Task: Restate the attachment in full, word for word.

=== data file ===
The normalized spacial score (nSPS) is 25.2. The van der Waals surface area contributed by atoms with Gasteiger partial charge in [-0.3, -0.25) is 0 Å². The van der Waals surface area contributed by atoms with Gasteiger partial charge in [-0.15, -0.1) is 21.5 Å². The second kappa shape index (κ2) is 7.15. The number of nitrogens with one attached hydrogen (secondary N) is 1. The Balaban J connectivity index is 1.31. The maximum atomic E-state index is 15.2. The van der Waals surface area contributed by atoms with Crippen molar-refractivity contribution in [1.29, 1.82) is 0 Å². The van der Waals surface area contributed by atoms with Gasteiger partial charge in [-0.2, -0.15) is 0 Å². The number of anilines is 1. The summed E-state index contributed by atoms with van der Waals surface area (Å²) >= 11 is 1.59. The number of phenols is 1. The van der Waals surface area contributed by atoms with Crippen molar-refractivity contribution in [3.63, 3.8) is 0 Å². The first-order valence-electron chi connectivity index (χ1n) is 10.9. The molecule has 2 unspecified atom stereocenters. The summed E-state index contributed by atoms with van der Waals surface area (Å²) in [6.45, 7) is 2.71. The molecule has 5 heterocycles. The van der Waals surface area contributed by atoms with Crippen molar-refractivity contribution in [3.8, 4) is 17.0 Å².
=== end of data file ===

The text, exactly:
The normalized spacial score (nSPS) is 25.2. The van der Waals surface area contributed by atoms with Gasteiger partial charge in [-0.3, -0.25) is 0 Å². The van der Waals surface area contributed by atoms with Gasteiger partial charge in [-0.15, -0.1) is 21.5 Å². The second kappa shape index (κ2) is 7.15. The number of nitrogens with one attached hydrogen (secondary N) is 1. The Balaban J connectivity index is 1.31. The maximum atomic E-state index is 15.2. The van der Waals surface area contributed by atoms with Crippen molar-refractivity contribution in [1.29, 1.82) is 0 Å². The van der Waals surface area contributed by atoms with Gasteiger partial charge in [-0.2, -0.15) is 0 Å². The number of anilines is 1. The summed E-state index contributed by atoms with van der Waals surface area (Å²) >= 11 is 1.59. The number of phenols is 1. The van der Waals surface area contributed by atoms with Crippen molar-refractivity contribution in [3.63, 3.8) is 0 Å². The first-order valence-electron chi connectivity index (χ1n) is 10.9. The molecule has 2 unspecified atom stereocenters. The summed E-state index contributed by atoms with van der Waals surface area (Å²) in [6.45, 7) is 2.71. The molecule has 5 heterocycles. The van der Waals surface area contributed by atoms with Crippen molar-refractivity contribution in [3.8, 4) is 17.0 Å².